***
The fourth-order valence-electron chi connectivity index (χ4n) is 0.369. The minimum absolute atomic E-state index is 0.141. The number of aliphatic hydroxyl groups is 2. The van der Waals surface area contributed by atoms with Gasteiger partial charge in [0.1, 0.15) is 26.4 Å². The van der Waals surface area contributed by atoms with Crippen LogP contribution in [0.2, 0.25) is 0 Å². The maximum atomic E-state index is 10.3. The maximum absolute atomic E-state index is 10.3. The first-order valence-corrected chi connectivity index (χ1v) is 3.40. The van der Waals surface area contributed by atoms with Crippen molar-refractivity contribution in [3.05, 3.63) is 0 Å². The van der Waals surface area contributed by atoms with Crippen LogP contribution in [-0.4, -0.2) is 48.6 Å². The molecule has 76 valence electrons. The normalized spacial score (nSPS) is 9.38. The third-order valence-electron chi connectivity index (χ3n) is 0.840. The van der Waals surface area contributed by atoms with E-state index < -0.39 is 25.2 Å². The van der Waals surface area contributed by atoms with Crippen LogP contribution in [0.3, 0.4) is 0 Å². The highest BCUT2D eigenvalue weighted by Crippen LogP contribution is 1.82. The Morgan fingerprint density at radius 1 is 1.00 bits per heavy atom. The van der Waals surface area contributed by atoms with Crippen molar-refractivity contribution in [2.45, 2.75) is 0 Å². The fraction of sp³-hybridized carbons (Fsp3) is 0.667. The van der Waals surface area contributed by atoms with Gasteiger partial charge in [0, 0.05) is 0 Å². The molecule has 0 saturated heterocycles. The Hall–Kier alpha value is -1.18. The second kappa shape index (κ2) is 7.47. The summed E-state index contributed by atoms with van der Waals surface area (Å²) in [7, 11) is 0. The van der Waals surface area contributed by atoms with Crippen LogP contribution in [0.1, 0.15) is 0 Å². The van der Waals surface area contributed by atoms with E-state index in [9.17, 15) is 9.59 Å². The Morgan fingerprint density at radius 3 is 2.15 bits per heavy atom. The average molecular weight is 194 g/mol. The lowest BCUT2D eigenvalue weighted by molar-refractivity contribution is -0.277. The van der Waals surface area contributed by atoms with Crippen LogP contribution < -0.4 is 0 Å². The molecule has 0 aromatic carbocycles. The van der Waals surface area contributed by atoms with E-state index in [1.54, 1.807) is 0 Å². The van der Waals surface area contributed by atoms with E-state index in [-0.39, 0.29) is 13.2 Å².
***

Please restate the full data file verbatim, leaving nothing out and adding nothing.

The fourth-order valence-electron chi connectivity index (χ4n) is 0.369. The minimum absolute atomic E-state index is 0.141. The number of aliphatic hydroxyl groups is 2. The van der Waals surface area contributed by atoms with Gasteiger partial charge in [0.1, 0.15) is 26.4 Å². The van der Waals surface area contributed by atoms with Crippen LogP contribution in [0.2, 0.25) is 0 Å². The maximum atomic E-state index is 10.3. The maximum absolute atomic E-state index is 10.3. The first-order valence-corrected chi connectivity index (χ1v) is 3.40. The van der Waals surface area contributed by atoms with Crippen molar-refractivity contribution in [3.05, 3.63) is 0 Å². The van der Waals surface area contributed by atoms with Crippen LogP contribution in [-0.4, -0.2) is 48.6 Å². The molecule has 76 valence electrons. The normalized spacial score (nSPS) is 9.38. The third-order valence-electron chi connectivity index (χ3n) is 0.840. The van der Waals surface area contributed by atoms with E-state index < -0.39 is 25.2 Å². The van der Waals surface area contributed by atoms with Crippen LogP contribution in [0.3, 0.4) is 0 Å². The highest BCUT2D eigenvalue weighted by Crippen LogP contribution is 1.82. The Morgan fingerprint density at radius 1 is 1.00 bits per heavy atom. The van der Waals surface area contributed by atoms with Crippen molar-refractivity contribution in [2.45, 2.75) is 0 Å². The fraction of sp³-hybridized carbons (Fsp3) is 0.667. The van der Waals surface area contributed by atoms with Gasteiger partial charge in [0, 0.05) is 0 Å². The molecule has 0 saturated heterocycles. The Hall–Kier alpha value is -1.18. The second kappa shape index (κ2) is 7.47. The summed E-state index contributed by atoms with van der Waals surface area (Å²) in [7, 11) is 0. The van der Waals surface area contributed by atoms with Crippen LogP contribution in [0.1, 0.15) is 0 Å². The van der Waals surface area contributed by atoms with E-state index in [9.17, 15) is 9.59 Å². The Morgan fingerprint density at radius 3 is 2.15 bits per heavy atom. The average molecular weight is 194 g/mol. The lowest BCUT2D eigenvalue weighted by molar-refractivity contribution is -0.277. The van der Waals surface area contributed by atoms with Crippen LogP contribution < -0.4 is 0 Å². The molecule has 0 aromatic carbocycles. The van der Waals surface area contributed by atoms with E-state index in [1.54, 1.807) is 0 Å². The van der Waals surface area contributed by atoms with E-state index in [-0.39, 0.29) is 13.2 Å².